Doing its best to upstage the new Fiesta ST on the Ford stand is this: the Ford Escort RS Cosworth. In truth it needs no introduction, as it’s one of the most famous and iconic homologation specials of the 1990s. This 1996 example is nearly 20 years old, and yet its rear wing still manages to overshadow some of the supercars on display in Geneva.
‘H1 FEV’ is a replica of ‘FEV 1H’: the Ford Escort driven to success in the 1970 London to Mexico Rally. It was driven by Hannu Mikkola in the 1993 London to Sydney 25th anniversary rally, as well as the recreation of the 1970 London to Mexico World Cup Rally in 1995. The 1.8-litre BDA-engined Escort was purchased by Ford to replicate the 1970 car.
A new Ford GT in limited edition ‘66 Heritage Edition livery is on display in Geneva, but there’s nothing quite like the real thing. OK, so this is a replica of the 1966 Ford GT40 Mk2 race car driven to victory at the 1966 Le Mans 24 Hours, but it still beats the modern tribute act.
This Ford Focus RS WRC was built for Colin McRae and Nicky Grist to compete in the 1999 Safari Rally. McRae won, finishing ahead of the Toyota Corolla WRC cars driven by Didier Auriol and Carlos Sainz. This was only the third time the Focus had competed in the WRC, having made its debut at the Monte Carlo Rally the previous month
When the new Ford Fiesta ST sits down to trace its family tree, it will stumble across this: the XR2. In its day, the Fiesta XR2 was a monumental success for Ford even if, dynamically at least, it was overshadowed by the likes of the GTI-badged Golf and 205. The XR2 is a rough diamond geezer from the East End, and we love it.
You might not have heard of the International Harvester Scout, the off-roader built in Fort Wayne, Indiana. But without it, the achingly cool Monteverdi Safari would never have existed. This was one of the early pioneers of the luxury SUV, with Italian styling and an all-American 7.2-litre V8 engine. Compare and contrast with the SUVs of today and have a little weep. Bentley Ben-whatever.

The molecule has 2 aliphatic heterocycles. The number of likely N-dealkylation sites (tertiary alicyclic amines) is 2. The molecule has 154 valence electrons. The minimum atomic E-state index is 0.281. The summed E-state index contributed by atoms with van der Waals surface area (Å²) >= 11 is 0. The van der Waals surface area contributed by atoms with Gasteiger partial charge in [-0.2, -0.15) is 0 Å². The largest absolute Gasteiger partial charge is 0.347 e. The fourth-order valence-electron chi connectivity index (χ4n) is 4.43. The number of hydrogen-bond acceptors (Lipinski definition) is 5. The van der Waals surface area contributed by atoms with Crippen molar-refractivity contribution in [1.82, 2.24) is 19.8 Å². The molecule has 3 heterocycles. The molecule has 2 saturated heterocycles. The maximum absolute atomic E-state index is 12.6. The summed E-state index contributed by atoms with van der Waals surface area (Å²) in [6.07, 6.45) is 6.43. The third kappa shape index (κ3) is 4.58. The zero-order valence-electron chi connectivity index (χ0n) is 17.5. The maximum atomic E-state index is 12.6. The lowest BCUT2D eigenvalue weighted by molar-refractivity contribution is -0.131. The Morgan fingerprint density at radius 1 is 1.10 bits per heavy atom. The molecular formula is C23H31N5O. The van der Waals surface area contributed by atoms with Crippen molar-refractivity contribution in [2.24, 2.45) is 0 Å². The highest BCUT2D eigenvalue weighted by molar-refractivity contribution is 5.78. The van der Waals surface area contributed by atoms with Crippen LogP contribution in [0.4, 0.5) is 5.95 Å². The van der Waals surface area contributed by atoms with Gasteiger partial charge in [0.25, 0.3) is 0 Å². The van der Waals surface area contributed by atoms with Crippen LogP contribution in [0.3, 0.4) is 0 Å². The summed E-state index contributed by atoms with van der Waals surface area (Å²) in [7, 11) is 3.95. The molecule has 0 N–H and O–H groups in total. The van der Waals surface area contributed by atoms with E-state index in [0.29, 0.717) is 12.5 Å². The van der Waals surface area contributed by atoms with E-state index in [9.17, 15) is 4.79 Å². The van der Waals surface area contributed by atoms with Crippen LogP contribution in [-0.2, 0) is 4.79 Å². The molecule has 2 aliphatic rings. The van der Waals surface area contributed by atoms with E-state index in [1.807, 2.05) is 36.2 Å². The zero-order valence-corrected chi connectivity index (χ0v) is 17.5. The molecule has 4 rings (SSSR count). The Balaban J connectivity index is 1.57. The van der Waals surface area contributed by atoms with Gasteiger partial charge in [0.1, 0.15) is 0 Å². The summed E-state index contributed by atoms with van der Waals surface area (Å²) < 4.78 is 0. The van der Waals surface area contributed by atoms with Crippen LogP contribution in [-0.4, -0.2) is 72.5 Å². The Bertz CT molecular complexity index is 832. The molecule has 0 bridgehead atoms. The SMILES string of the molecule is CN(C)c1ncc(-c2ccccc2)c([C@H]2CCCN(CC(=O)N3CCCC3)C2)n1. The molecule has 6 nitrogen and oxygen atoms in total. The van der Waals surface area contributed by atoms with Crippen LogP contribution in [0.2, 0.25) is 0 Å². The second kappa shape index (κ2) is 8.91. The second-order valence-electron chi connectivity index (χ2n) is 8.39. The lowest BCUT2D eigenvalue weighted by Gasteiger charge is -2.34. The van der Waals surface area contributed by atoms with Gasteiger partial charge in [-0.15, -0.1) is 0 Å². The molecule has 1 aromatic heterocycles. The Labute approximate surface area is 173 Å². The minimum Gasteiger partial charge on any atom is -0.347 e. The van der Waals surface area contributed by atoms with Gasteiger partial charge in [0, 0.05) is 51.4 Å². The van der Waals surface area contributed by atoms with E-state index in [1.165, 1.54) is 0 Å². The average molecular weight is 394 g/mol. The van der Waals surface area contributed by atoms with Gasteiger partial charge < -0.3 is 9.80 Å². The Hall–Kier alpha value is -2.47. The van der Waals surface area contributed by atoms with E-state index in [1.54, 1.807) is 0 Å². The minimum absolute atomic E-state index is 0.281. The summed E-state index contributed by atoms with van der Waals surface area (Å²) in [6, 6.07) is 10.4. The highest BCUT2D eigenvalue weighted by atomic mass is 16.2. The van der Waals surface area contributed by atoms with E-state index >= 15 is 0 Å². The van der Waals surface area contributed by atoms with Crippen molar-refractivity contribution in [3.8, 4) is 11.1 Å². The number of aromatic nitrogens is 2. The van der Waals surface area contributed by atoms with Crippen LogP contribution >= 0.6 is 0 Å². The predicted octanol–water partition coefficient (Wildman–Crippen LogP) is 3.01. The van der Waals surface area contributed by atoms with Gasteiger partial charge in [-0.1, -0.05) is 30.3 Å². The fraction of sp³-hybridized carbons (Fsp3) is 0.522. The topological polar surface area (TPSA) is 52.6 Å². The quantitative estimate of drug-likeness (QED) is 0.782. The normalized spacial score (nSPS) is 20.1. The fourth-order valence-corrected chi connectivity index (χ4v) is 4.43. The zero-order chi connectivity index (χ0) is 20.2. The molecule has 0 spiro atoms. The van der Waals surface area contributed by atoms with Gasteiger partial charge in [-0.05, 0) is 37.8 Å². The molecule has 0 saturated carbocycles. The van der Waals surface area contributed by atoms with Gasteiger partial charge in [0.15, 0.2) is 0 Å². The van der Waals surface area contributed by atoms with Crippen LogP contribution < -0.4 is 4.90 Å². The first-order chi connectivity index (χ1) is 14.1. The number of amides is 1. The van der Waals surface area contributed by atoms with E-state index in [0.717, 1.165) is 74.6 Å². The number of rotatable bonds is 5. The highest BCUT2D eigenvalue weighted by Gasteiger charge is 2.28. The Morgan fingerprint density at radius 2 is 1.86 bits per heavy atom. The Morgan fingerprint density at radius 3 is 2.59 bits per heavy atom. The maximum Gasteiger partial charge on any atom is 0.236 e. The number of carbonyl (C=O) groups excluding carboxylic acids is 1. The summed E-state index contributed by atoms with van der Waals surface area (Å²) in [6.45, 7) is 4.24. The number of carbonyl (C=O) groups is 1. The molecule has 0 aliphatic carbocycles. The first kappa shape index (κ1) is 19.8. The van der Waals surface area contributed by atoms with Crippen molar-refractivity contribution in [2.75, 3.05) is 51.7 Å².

Another Monteverdi with the potential to upstage many a GT car at the Geneva show is this: the High Speed 375 S. It was launched at the 1977 Frankfurt Motor Show, with a body designed by Peter Monteverdi and built by Frua in Italy. Like the Safari, it was powered by a 7.2-litre Chrysler engine.
The High Speed 375 C was the Swiss firm’s first convertible and was introduced in 1971. You can see this car and more at the Monteverdi Automuseum, which is based at the former production facilities near Basel, Switzerland. It’s dripping in excess and automotive brilliance.
The Porsche 901 was unveiled at the 1963 Frankfurt Motor Show as a successor to the Porsche 356. With Peugeot holding a patent for a three-digit designation with a zero in the middle, Porsche was forced into renaming it the 911. The rest, as they say, is history.
On display on the Brabus Classic stand is this sublime Mercedes-Benz 300 SL Gullwing. The elegant light blue paint is paired with beige leather to create one of the most desirable cars in Geneva. It has been subject to a complete Brabus Classic restoration and includes its original Becker Mexico radio-cassette. We understand only 26 cars left the factory in this colour.
This 1968 Mercedes-Benz 280 SL can only be described as ‘as new’. It was the subject of a complete restoration at the hands of Brabus Classic and, as you’d expect, it’s entirely blemish-free. You know something, this might be our car of the show. Simply stunning.
With Derek Bell and Jacky Ickx at the wheel, this Gulf Mirage GR8 won the 1975 Le Mans 24 Hours. It’s powered by a 3.0-litre Cosworth V8 engine developing some 375hp.
OK, so it’s not a classic or retro car, but the David Brown Speedback GT is a classically-styled grand tourer. David Brown Automotive has announced that it will be moving to a brand new manufacturing headquarters at Silverstone. As for the Speedback GT, it’s powered by a 5.0-litre V8 supercharged engine and has a top speed of 155mph.
Ruf Automobile used the Geneva Motor Show to reveal the 2017 CTR, the first car it has designed and built in-house. It is, of course, a tribute to this original ‘Yellow Bird’ of 1987, a car worthy of the ‘iconic’ tag.
The optional McLaren Speedtail badge will be made in Birmingham’s Jewellery Quarter and boasts a carbon fibre inlay
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